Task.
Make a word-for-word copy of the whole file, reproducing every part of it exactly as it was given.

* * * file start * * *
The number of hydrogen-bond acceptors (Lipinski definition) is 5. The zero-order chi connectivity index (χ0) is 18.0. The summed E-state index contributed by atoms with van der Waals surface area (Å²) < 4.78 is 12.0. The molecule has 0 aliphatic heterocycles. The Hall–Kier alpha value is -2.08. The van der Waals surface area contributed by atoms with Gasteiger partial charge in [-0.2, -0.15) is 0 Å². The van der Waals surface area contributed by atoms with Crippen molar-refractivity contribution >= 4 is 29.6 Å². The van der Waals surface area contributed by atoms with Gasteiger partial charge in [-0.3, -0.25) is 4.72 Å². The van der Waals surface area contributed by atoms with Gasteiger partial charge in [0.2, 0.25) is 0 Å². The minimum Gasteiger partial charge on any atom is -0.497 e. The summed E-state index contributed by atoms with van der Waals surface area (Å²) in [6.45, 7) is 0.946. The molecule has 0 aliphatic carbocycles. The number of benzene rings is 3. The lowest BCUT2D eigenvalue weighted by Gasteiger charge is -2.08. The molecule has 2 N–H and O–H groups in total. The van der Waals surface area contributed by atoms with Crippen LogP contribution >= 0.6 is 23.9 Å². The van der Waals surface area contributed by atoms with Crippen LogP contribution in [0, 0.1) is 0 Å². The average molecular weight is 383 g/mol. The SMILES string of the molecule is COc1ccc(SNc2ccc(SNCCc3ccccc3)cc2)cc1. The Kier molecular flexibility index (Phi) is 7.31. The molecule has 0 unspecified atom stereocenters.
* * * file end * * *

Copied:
The number of hydrogen-bond acceptors (Lipinski definition) is 5. The zero-order chi connectivity index (χ0) is 18.0. The summed E-state index contributed by atoms with van der Waals surface area (Å²) < 4.78 is 12.0. The molecule has 0 aliphatic heterocycles. The Hall–Kier alpha value is -2.08. The van der Waals surface area contributed by atoms with Gasteiger partial charge in [-0.2, -0.15) is 0 Å². The van der Waals surface area contributed by atoms with Crippen molar-refractivity contribution >= 4 is 29.6 Å². The van der Waals surface area contributed by atoms with Gasteiger partial charge in [-0.3, -0.25) is 4.72 Å². The van der Waals surface area contributed by atoms with Gasteiger partial charge in [0.2, 0.25) is 0 Å². The minimum Gasteiger partial charge on any atom is -0.497 e. The summed E-state index contributed by atoms with van der Waals surface area (Å²) in [6.45, 7) is 0.946. The molecule has 0 aliphatic carbocycles. The number of benzene rings is 3. The lowest BCUT2D eigenvalue weighted by Gasteiger charge is -2.08. The molecule has 2 N–H and O–H groups in total. The van der Waals surface area contributed by atoms with Crippen LogP contribution >= 0.6 is 23.9 Å². The van der Waals surface area contributed by atoms with Crippen LogP contribution in [0, 0.1) is 0 Å². The average molecular weight is 383 g/mol. The SMILES string of the molecule is COc1ccc(SNc2ccc(SNCCc3ccccc3)cc2)cc1. The Kier molecular flexibility index (Phi) is 7.31. The molecule has 0 unspecified atom stereocenters.